HP to Compete with IBM, Microsoft in Developer Space
- By Matt Migliore
has given the new head of its Software Solutions Organization, Russ Daniels, “a broad architecture on which to structure a developer community,” a company spokesperson tells Web Services Report.
Daniels, who was promoted to CTO of HP’s software group in March, has the unenviable task of pushing HP past the likes of IBM and Microsoft in the developer community – a space in which the Palo Alto-based computing giant had no substantial presence prior to the launch of its developer program last month.
HP’s desire to attract developers is an extension of the software strategy it announced in February. Designed to work in conjunction with its “always-on” storage hardware and server initiative, HP’s software activities focus on the OpenView system management platform and netaction middleware line. The developer program will provide tools, community content and developer support for both OpenView and netaction.
“What was pointed out to us is that we lacked a developer strategy to complement our HP OpenView and netaction software infrastructure,” says Mike Rank, marketing manager for HP’s Software Solutions Organization. With the addition of such a strategy, Rank believes HP’s OpenView and netaction solutions will now become more popular in the ISV, xSP and enterprise markets.
HP has a three-year plan for its developer program, which is designed to focus on Web services, mobility solutions and rich media. In the first year, it will try to gain the support of the independent software vendor and service provider communities. Enterprise IT will be the target in year two, with the program shifting its attention to line-of-business managers in its third year of existence.
Darcy Fowkes, a research director with IT consultancy Aberdeen Group, feels HP will have difficulty achieving its goals. “Because HP is so entrenched in the enterprise IT world, I think the most challenging aspect of [the three-year plan] is in the first year – gaining the attention of the ISVs,” says Fowkes.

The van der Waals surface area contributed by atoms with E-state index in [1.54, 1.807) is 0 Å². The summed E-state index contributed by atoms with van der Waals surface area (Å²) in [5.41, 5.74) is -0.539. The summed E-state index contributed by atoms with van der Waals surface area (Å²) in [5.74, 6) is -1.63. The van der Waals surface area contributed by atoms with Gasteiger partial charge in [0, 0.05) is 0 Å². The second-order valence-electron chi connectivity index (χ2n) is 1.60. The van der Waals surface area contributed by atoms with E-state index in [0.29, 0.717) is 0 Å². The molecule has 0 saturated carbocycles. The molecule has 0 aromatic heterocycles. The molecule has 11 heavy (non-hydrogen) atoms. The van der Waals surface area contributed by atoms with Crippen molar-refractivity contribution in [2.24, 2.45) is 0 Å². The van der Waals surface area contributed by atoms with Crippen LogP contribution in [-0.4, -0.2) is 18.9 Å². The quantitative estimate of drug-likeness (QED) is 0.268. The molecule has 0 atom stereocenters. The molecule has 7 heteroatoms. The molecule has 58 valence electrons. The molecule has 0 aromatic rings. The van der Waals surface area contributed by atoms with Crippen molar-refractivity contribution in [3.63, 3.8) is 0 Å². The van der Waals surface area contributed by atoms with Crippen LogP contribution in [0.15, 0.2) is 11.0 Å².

However, Rank feels HP is in a unique position to provide developers end-to-end solutions that extend from the “device to the data center.” Rank says HP has the capability, with netaction, to support the complex integrations developers demand, as well as provide management support through OpenView. Ultimately, HP’s goal is to build what it calls an integrated services environment, which focuses primarily on the construction of Web services.
Fowkes, though, doesn’t see how HP is going to compete with IBM and Microsoft for mindshare among developers. “I think they’re underestimating how hard it is to get a leadership position,” says Fowkes. For one, she says, IBM’s WebSphere line is more established in the middleware market than HP’s Netaction. And IBM’s Tivoli business unit provides systems management software comparable to HP OpenView.
Microsoft, on the other hand, is a bit new to the middleware and systems management spaces. But, with its BizTalk and Microsoft Operations Manager solutions, Redmond also is capable of providing the sort of end-to-end support that HP thinks makes it unique.
Still, HP feels it can become a player in the developer community, and is making efforts to attract developers by: launching a new partner program called the Developer Support Partner Program; hosting a developer conference, Invent 2002, in May of next year; giving a series of Web-based seminars for developers beginning in late November; and revamping its university program to donate more software and consulting services to schools.
According to Rank, HP will also begin to more actively push its Itanium processing technology as a high-performance developer platform.
“I don’t see anything wrong with the program itself,” says Fowkes. “HP has good technology, but good technology these days doesn’t always make you famous.”
Matt Migliore is regular contributor to ENTmag.com. He focuses particularly on Microsoft .NET and other Web services technologies. Matt was the editor of several technology-related Web publications and electronic newsletters, including Web Services Report, ASP insights and MIDRANGE Systems.